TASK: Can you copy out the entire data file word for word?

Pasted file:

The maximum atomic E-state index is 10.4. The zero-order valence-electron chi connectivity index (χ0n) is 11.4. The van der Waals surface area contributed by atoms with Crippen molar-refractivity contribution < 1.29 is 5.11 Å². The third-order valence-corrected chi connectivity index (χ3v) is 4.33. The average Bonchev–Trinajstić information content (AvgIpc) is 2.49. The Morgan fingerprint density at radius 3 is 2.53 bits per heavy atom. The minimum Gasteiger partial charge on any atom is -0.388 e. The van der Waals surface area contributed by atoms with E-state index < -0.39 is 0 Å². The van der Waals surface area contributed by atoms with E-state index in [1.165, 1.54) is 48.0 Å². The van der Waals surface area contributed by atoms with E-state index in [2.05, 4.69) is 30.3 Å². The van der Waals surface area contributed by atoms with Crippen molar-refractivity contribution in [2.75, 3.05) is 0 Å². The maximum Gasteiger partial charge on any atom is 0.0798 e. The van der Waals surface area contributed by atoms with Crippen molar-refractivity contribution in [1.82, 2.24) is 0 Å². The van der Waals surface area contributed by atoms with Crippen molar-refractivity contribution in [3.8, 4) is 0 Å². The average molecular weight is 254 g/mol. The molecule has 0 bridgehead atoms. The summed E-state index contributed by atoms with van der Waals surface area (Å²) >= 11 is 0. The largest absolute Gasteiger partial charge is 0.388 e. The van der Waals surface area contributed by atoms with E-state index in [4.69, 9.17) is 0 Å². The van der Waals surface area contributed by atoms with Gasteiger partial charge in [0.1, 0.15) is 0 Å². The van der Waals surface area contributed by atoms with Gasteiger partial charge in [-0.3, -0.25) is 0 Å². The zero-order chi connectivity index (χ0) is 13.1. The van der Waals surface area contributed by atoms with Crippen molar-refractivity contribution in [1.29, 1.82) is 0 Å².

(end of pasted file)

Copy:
The maximum atomic E-state index is 10.4. The zero-order valence-electron chi connectivity index (χ0n) is 11.4. The van der Waals surface area contributed by atoms with Crippen molar-refractivity contribution < 1.29 is 5.11 Å². The third-order valence-corrected chi connectivity index (χ3v) is 4.33. The average Bonchev–Trinajstić information content (AvgIpc) is 2.49. The Morgan fingerprint density at radius 3 is 2.53 bits per heavy atom. The minimum Gasteiger partial charge on any atom is -0.388 e. The van der Waals surface area contributed by atoms with E-state index < -0.39 is 0 Å². The van der Waals surface area contributed by atoms with E-state index in [1.165, 1.54) is 48.0 Å². The van der Waals surface area contributed by atoms with E-state index in [2.05, 4.69) is 30.3 Å². The van der Waals surface area contributed by atoms with Crippen molar-refractivity contribution in [2.75, 3.05) is 0 Å². The maximum Gasteiger partial charge on any atom is 0.0798 e. The van der Waals surface area contributed by atoms with Crippen molar-refractivity contribution in [1.82, 2.24) is 0 Å². The van der Waals surface area contributed by atoms with Crippen molar-refractivity contribution in [3.8, 4) is 0 Å². The average molecular weight is 254 g/mol. The molecule has 0 bridgehead atoms. The summed E-state index contributed by atoms with van der Waals surface area (Å²) >= 11 is 0. The largest absolute Gasteiger partial charge is 0.388 e. The van der Waals surface area contributed by atoms with E-state index in [4.69, 9.17) is 0 Å². The van der Waals surface area contributed by atoms with Gasteiger partial charge in [0.1, 0.15) is 0 Å². The van der Waals surface area contributed by atoms with Gasteiger partial charge in [-0.3, -0.25) is 0 Å². The zero-order chi connectivity index (χ0) is 13.1. The van der Waals surface area contributed by atoms with Crippen molar-refractivity contribution in [1.29, 1.82) is 0 Å².